I also order the truffle chicken rice ($32), because I don’t care how passé it may be to some—truffle is delicious, and I’m on a rooftop celebrating a tiny adventure. The dish takes 30 minutes to cook, so I somewhat begrudgingly order the most popular drink on the menu, the Hibiscus Sunset ($14), while I wait. Nothing against vodka or hibiscus, but I’m surprised to find that the local flavors aren’t overpowering and there’s even kombucha from Maui’s Vitalitea Hawai‘i in it.
Sakurai comes by to chat for a few minutes at a time, between checking on other guests and filming an interview for an episode of Made in Hawai‘i TV. He tells me that he took over Sky on March 1, only to shut down a few weeks later and furlough his staff. But the restaurant reopened in December with Sakurai on deck seven days a week, along with chef Masa Gushiken, with whom he worked at Bread + Butter. Despite my personal opulence tonight, which I wasn’t charged for, he says the average check is about $46. The most expensive glass of wine you can get is the $28 Veuve Clicquot Ponsardin brut; most are under $18. Bottles range from a $38 Matanzas Creek sauvignon blanc to a $650 Opus One cabernet sauvignon, with plenty of choices in between.
My small single-serving chicken arrives, grilled, crispy-skinned and stuffed with shoyu butter fried rice; it makes excellent and satisfying leftovers the next morning. I wish it came with some bok choy or pickled veggies to balance the rich saltiness, but the gin-based Pinch of Verde cocktail ($14) includes cucumber, cilantro and serrano, along with yuzu zest and lime, so that did the trick. I’m not usually a fan of gin, but the spicy combo of serrano pepper with citrus and cilantro makes this the best drink on the menu.
It’s now golden hour, the indisputably best time to be at Sky. The lounge areas and tables around me have filled out, mainly with tourists and some folks celebrating a birthday with a quick Champagne toast as the sun sets, despite no online reservation system or phone set up at the time of this adventure. (Since then, the website has been updated with reservations through opentable.com.) Sakurai says that other nights, 50% to 60% of patrons are locals. In previous incarnations of this space, I’d feel like I lingered long enough and head out. But here, now, I’m comfortable, well taken care of, and in want of sashimi and another drink.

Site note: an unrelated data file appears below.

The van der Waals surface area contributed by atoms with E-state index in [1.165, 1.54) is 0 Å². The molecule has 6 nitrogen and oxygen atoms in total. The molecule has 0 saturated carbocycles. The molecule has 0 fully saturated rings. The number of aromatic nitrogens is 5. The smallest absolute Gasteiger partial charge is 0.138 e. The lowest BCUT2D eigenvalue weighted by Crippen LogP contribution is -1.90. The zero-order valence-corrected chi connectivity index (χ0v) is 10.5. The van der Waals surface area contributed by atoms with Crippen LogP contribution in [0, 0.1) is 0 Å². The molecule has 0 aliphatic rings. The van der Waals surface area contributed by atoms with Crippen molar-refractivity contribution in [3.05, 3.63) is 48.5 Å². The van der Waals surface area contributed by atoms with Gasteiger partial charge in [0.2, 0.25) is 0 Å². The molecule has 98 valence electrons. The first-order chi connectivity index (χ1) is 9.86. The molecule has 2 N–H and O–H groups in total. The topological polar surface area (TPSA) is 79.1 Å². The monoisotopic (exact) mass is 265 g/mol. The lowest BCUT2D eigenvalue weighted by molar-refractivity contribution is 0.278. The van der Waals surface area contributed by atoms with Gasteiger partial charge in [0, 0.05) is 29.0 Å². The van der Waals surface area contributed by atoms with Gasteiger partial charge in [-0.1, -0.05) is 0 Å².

Sakurai tells me that, since John Dominis closed in 2010, there hasn’t really been a good raw bar in town. That’s why most items on Sky’s menu fall under poke, sashimi and other raw items, such as lobster tail and blue crab. Sakurai is toying with the idea of opening Sky for lunch to serve poke, maybe even a coffee bar, but—one thing at a time. (He also turned down the opportunity to take over Top of Waikīkī.) The sashimi starts at $17 for Hawaiian ‘ahi and salmon, then goes up to $28 for chutoro ‘ahi and market price for otoro ‘ahi. I get the chutoro, seared and gleaming, and dunk it into the ponzu thickened with grated daikon. There’s more fish than I’m expecting but it practically dissolves in my mouth and I finish it all, along with the Smoke on the Water ($14). Like the Pinch of Verde, this cocktail features yuzu, lime and serrano, but with tequila, pineapple and mezcal for a smokier finish.
Somehow I have room for dessert and order the basque cheesecake ($8), a creamy, crustless version that, yes, is meant to be burnt and, no, isn’t too dense to eat after everything else I’ve already consumed. It comes with a generous dollop of salted whipped cream and a large strawberry.
Knowing that this will be my only social outing for weeks, I prolong my stay a bit, to chat with my server and one of the managers and to people-watch and take notes. The fire pits are gone but even in the middle of Hawai‘i’s winter, the night air is warm and welcoming. I’ve always had a soft spot for Waikīkī. And Sky is one of those places that keeps me coming back to it.